Wave of anger blankets Athens as Greece weighs new austerity measures

Tens of thousands of protesters crossed police lines as Greece's parliament prepared to vote on new austerity measures to avoid what could be a devastating default.

John Kolesidis/Reuters
Demonstrators throw rocks near the Greek parliament in Athens, on June 15. Tens of thousands of grassroot activists and unionists converged on Athens' central Syntagma (Constitution) Square Wednesday ahead of a proposed new austerity budget.

Young Greek protesters in Athens are confronting police outside parliament ahead of a proposed new austerity budget, even as European leaders meeting in Brussels last night remain divided on how to finance a second Greece bailout.

The some 20,000 protesters – many of whom refer to themselves as "indignants" – crossed police lines, angry about what they perceive as a future riddled with debt and high unemployment.

Protestors want to stop an austerity package of $40 billion in cuts whose approval is required for the next installment of last year's 160 billion bailout. Greece slipped toward bankruptcy in spring 2010 after revealing it had falsified its financial position. Athens has since received $53 billion in bailout funds, following a contentious debate in Europe, particularly in Germany, which initially opposed a bailout.

Yet Greece now desperately needs a second cash infusion. Last night, Jean-Claude Juncker, head of the eurozone finance ministers, set a June 20 deadline to complete a bailout package for Greece, even as analysts say that the longer the Greek crisis remains unresolved, the more words like “default” and “restructuring” threaten to undermine the Greek position and cause market panic that could ripple even into US holdings.

What European officials are said to want is a restructuring of Greek finances – but without quite calling it a restructuring. That Greece, a founding member of the eurozone, would default, or even be rated as a “selective default” in industry terminology, is seen as uncharted territory.

“The best scenario is you don’t talk about restructuring and you do it quickly over a weekend,” says Sony Kapoor, director of “Re-define,” a Brussels think tank. “The worst is you talk about restructuring a lot and then do nothing. That’s sort of where we are. For Greece, today, it cannot honor its obligations. Most of the damage has already been inflicted.”

Greece holds some $400 billion in bond debt. Of this, $123 billion matures and must be paid off by 2014. Standard and Poor’s this week dropped Greece’s rating from B to triple C, the lowest in the world. (Moody’s rating agency today threatened to downgraded three French banks on their exposure to Greece. France has $14 billion bank exposure to Greece; Germany has $21 billion.)

“The situation in Greece is very tense right now,” says Phillippe Waechter, chief economist at Natixis, a French investment management group. “There are no margins; the Greeks need some breathing space.”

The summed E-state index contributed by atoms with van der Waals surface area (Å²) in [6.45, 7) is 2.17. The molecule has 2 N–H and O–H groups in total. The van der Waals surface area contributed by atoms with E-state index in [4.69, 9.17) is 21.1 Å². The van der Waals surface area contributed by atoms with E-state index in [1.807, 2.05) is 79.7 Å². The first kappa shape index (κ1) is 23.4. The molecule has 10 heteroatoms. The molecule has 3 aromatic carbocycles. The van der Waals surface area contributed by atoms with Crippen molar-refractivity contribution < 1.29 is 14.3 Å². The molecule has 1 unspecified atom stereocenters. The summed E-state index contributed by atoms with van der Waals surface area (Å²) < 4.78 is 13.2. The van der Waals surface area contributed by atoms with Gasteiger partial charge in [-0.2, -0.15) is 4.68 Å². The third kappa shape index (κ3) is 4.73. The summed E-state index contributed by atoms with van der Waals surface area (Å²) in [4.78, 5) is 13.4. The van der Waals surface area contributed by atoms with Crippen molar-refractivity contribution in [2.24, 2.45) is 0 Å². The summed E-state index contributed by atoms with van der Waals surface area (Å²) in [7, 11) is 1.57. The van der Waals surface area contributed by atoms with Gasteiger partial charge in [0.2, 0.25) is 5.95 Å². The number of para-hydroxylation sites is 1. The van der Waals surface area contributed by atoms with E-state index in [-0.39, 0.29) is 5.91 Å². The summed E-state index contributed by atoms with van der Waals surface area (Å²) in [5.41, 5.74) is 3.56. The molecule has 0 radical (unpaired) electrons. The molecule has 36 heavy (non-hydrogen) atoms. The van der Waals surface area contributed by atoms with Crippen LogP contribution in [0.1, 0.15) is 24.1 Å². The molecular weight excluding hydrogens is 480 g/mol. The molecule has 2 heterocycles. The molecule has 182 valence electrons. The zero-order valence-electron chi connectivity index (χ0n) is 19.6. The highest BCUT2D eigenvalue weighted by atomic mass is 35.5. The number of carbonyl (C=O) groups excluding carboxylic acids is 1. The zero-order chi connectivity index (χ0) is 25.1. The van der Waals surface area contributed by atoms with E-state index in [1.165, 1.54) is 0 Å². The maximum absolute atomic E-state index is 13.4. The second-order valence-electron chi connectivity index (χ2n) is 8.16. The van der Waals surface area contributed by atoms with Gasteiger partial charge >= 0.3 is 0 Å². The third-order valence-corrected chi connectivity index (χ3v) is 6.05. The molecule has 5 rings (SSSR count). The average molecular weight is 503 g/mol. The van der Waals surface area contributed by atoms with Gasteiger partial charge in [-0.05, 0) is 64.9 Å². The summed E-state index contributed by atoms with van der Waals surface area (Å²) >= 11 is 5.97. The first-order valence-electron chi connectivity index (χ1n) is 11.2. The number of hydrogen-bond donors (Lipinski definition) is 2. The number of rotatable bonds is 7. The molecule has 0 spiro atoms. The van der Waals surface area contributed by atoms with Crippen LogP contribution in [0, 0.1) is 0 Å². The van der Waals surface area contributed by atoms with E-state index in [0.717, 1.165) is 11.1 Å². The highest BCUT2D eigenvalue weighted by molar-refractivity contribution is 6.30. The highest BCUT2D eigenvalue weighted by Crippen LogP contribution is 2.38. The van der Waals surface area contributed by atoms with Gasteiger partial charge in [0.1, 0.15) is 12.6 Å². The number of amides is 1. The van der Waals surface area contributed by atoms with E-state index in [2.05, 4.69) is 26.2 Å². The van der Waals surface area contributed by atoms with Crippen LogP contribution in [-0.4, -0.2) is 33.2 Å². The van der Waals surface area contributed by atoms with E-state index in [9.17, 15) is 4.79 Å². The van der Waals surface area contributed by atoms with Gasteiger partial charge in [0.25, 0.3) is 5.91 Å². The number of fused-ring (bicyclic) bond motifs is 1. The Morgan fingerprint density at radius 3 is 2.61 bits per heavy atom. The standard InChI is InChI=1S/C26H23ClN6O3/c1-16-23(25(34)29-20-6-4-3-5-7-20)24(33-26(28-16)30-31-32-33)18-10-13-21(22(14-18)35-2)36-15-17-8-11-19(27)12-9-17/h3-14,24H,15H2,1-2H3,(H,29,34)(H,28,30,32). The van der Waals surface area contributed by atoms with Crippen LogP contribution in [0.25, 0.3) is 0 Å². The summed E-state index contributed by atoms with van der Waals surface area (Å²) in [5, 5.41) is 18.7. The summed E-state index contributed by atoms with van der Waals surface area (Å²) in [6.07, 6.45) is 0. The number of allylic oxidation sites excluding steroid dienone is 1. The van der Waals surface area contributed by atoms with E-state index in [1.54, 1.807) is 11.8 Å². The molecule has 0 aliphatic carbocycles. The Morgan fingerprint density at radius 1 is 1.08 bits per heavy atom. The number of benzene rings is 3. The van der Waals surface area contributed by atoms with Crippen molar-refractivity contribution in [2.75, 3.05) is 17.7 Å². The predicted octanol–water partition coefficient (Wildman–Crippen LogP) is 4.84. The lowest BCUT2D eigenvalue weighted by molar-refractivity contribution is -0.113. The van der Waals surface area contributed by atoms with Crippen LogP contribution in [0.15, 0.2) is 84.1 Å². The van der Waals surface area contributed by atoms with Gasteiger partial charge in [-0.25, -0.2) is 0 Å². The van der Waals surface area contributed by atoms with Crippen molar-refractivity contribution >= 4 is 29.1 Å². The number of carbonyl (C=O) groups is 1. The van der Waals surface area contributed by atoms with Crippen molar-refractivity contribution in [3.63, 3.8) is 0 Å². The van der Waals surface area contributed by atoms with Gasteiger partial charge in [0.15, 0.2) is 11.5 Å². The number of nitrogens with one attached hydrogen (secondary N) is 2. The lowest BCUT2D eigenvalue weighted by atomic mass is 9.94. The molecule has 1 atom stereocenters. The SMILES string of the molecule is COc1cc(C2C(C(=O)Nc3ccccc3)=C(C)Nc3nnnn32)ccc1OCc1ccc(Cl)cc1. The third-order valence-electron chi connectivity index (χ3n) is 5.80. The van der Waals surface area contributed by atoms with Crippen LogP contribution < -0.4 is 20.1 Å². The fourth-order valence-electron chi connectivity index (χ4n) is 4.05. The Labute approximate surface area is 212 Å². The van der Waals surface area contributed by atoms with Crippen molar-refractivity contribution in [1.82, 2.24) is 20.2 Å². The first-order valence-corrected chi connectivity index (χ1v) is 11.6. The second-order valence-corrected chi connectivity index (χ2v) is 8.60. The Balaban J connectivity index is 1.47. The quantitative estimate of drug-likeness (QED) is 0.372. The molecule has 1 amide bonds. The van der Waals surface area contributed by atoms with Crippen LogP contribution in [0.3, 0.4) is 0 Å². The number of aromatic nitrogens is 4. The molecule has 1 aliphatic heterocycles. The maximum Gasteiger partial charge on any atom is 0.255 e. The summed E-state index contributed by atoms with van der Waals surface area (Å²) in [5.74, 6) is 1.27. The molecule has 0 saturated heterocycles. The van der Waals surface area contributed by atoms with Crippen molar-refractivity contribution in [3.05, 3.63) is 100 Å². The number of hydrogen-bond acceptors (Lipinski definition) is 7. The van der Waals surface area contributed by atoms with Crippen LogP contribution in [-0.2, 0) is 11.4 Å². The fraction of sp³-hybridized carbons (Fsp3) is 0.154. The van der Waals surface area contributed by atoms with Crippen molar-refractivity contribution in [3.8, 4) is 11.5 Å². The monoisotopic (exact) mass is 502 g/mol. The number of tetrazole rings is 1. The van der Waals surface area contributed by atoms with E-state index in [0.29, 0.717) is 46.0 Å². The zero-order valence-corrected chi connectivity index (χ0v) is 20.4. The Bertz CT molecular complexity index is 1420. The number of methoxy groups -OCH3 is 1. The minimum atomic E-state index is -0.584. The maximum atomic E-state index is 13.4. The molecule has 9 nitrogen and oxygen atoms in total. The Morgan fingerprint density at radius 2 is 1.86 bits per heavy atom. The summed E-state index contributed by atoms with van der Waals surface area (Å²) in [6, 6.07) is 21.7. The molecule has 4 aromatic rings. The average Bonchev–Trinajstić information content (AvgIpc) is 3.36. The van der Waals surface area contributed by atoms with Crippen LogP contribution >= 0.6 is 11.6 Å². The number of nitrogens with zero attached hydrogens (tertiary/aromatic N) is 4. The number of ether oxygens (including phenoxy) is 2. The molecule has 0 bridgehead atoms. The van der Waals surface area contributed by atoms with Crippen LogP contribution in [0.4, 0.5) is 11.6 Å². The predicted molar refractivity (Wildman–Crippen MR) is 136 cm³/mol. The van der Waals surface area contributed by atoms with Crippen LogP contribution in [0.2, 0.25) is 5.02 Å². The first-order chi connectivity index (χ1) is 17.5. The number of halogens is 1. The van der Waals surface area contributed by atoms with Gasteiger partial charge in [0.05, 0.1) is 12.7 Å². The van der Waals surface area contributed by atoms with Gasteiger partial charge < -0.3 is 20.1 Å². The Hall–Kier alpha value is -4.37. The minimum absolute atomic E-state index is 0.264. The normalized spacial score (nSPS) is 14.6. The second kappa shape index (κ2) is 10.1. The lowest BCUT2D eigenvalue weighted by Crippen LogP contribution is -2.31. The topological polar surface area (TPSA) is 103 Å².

While few analysts predict a cataclysmic scenarios of European breakup stemming from the Greek crisis, it is nonetheless seen as furthering long term strains of disunity, a rich-poor North-South Europe, and a lack of trust in institutions and many of the ideals Europe was founded on.

Both Ireland and Portugal have experienced the cost of fearful market behavior in the past year, as rising debt-servicing costs helped bring down both governments.

Prime Minister Georges Papandreou's proposed austerity plan, to be presented today, would cut $40 billion, partly by laying off one-fifth of all government workers. A privatization component of the plan is expected to raise $70 billion.

On Friday, German Chancellor Angela Merkel and French President Nicolas Sarkozy are expected to meet on how to resolve two different approaches to an expected second bailout. The German plan would essentially prolong for several years the maturity of current bonds giving Greece more breathing room to pay them off. The other plan, proposed by the European Central Bank and backed by France, favors a voluntary repurchasing of current Greek bonds by those holding them.

"It is really a question of finding a means of avoiding outright default, by going for a solution that would either extend the maturity of Greek bonds or encourage creditors to voluntarily renew their bonds on maturity,” says Mr. Waechter. “Whatever it might be, the priority is to give breathing space to the Greek economy. A real payment incident, i.e. straight default, could prove very dangerous for Europe, in terms of its overall credibility, and also because European banks and insurance companies are heavily exposed to the Greek economy."

Mr. Kapoor adds; “Headlines and market reaction are key to this situation. Given that economies depend on what markets perceive, it is impossible to think that markets will not affect economic realities,” he says. “The longer this issue stays in the headlines, the more the politics get damaged.”

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